De La Rosa set to rejoin rotation Monday vs. Padres
Rockies lefty has been sidelined with left groin strain
SAN FRANCISCO -- After pitching five innings, striking out five and giving up three runs (two earned) in an injury rehab start for Triple-A Albuquerque on Tuesday, lefty Jorge De La Rosa is set to rejoin the Rockies' rotation on Monday against the Padres at Coors Field.
De La Rosa, who has dealt with a left groin strain since early in Spring Training, is 45-14 in his career at Coors.
Tuesday was De La Rosa's second rehab start. He struggled to command his fastball in the first inning and gave up a two-run homer to Tacoma's Jabari Blash, whose bat broke, in the final inning.
"Physically, I feel good and pitching-wise in the fifth inning I missed my location a little bit, but the homer was a good pitch but the guy was strong," De La Rosa said. "The thing I wanted to work on was my fastball command, and it was good. I mixed that with some cutters and some changeups."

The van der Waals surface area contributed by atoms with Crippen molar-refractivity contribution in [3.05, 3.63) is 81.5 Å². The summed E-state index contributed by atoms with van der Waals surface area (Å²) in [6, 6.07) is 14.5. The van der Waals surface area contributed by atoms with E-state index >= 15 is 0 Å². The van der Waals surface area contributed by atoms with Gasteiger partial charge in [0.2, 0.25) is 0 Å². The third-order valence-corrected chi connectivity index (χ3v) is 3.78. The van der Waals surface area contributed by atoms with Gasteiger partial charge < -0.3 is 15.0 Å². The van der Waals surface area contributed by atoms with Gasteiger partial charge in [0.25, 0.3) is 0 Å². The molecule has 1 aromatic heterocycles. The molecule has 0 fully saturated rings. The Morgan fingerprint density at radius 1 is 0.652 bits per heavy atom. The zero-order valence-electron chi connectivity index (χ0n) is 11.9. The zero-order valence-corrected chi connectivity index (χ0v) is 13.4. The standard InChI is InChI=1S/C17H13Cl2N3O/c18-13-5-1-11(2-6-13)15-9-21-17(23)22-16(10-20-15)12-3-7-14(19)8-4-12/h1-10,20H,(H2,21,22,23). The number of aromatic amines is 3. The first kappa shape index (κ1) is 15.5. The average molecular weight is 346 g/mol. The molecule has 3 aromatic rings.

• Rockies center fielder Charlie Blackmon can live with having his highlight catch go unnoticed.
On Wednesday afternoon, Rockies third baseman Nolan Arenado was asked by several reporters how he felt after Tuesday night's dazzling catch in the eighth inning of a 4-1 victory over the Giants. But few asked Blackmon about his wall-crashing catch, which ended that same inning.
Playing shallow because the cold bay air was knocking down fly balls, Blackmon had to dash deep to track Buster Posey's long pinch-hit drive with a runner aboard and the Rockies leading by two. But Blackmon is fine with being overshadowed.
"I looked at my catch, I looked at Nolan's catch," Blackmon said. "If you play center field in this league, you should make the catch that I made. I don't really think there is any other third baseman that could make the play Nolan made."
Arenado said, laughing, "I don't feel as great as I did yesterday," noting that his legs, back and hand were all sore.
A woman in the front row, wearing a baseball glove hoping to make a catch of her own, used her glove hand to brace Arenado. The gesture might have been self-defense, but Arenado said it kept him from falling into the stands. He rose to his knees and nearly threw out a runner at third.
The woman's helping hand and the crowd's respectful cheer impressed Arenado. Fans at AT&T Park love the Giants and don't mind heaping derision on the opponent. Arenado made sure to thank the fan.
"After the game, I did wave to her and said, 'Thank you,'" Arenado said. "I didn't know if she saw me but she waved back."